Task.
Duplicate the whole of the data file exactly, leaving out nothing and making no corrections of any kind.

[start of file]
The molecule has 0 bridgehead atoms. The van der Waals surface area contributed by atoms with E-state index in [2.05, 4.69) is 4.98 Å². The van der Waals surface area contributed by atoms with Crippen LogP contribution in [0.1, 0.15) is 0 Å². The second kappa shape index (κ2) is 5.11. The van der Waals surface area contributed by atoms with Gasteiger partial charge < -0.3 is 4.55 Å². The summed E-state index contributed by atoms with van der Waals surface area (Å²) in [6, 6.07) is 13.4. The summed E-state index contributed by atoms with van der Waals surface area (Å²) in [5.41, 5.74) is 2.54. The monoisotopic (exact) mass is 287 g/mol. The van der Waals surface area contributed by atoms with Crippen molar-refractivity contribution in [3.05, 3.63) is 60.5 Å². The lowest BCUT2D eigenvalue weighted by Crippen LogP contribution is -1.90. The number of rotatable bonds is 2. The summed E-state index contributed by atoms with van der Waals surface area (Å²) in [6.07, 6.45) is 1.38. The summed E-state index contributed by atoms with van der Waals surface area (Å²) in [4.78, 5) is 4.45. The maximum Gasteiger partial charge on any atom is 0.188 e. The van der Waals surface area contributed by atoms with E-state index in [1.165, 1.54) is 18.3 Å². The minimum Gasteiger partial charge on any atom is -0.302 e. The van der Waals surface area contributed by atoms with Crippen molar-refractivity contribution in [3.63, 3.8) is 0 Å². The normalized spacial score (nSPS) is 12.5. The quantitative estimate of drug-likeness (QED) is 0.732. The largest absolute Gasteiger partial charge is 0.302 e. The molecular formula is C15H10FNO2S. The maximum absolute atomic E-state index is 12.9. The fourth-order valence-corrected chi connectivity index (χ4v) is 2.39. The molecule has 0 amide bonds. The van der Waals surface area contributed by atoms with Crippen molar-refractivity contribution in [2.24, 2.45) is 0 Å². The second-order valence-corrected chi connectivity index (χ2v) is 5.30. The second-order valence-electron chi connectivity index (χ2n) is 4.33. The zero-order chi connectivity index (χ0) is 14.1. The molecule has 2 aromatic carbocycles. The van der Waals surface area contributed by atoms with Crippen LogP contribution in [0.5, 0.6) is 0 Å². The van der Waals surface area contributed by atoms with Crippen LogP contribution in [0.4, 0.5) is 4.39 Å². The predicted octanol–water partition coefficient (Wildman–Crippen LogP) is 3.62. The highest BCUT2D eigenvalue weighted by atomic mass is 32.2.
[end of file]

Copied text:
The molecule has 0 bridgehead atoms. The van der Waals surface area contributed by atoms with E-state index in [2.05, 4.69) is 4.98 Å². The van der Waals surface area contributed by atoms with Crippen LogP contribution in [0.1, 0.15) is 0 Å². The second kappa shape index (κ2) is 5.11. The van der Waals surface area contributed by atoms with Gasteiger partial charge < -0.3 is 4.55 Å². The summed E-state index contributed by atoms with van der Waals surface area (Å²) in [6, 6.07) is 13.4. The summed E-state index contributed by atoms with van der Waals surface area (Å²) in [5.41, 5.74) is 2.54. The monoisotopic (exact) mass is 287 g/mol. The van der Waals surface area contributed by atoms with Crippen molar-refractivity contribution in [3.05, 3.63) is 60.5 Å². The lowest BCUT2D eigenvalue weighted by Crippen LogP contribution is -1.90. The number of rotatable bonds is 2. The summed E-state index contributed by atoms with van der Waals surface area (Å²) in [6.07, 6.45) is 1.38. The summed E-state index contributed by atoms with van der Waals surface area (Å²) in [4.78, 5) is 4.45. The maximum Gasteiger partial charge on any atom is 0.188 e. The van der Waals surface area contributed by atoms with E-state index in [1.165, 1.54) is 18.3 Å². The minimum Gasteiger partial charge on any atom is -0.302 e. The van der Waals surface area contributed by atoms with Crippen molar-refractivity contribution in [3.63, 3.8) is 0 Å². The normalized spacial score (nSPS) is 12.5. The quantitative estimate of drug-likeness (QED) is 0.732. The largest absolute Gasteiger partial charge is 0.302 e. The molecular formula is C15H10FNO2S. The maximum absolute atomic E-state index is 12.9. The fourth-order valence-corrected chi connectivity index (χ4v) is 2.39. The molecule has 0 amide bonds. The van der Waals surface area contributed by atoms with Crippen molar-refractivity contribution in [2.24, 2.45) is 0 Å². The second-order valence-corrected chi connectivity index (χ2v) is 5.30. The second-order valence-electron chi connectivity index (χ2n) is 4.33. The zero-order chi connectivity index (χ0) is 14.1. The molecule has 2 aromatic carbocycles. The van der Waals surface area contributed by atoms with Crippen LogP contribution in [0.5, 0.6) is 0 Å². The van der Waals surface area contributed by atoms with Crippen LogP contribution in [0.4, 0.5) is 4.39 Å². The predicted octanol–water partition coefficient (Wildman–Crippen LogP) is 3.62. The highest BCUT2D eigenvalue weighted by atomic mass is 32.2.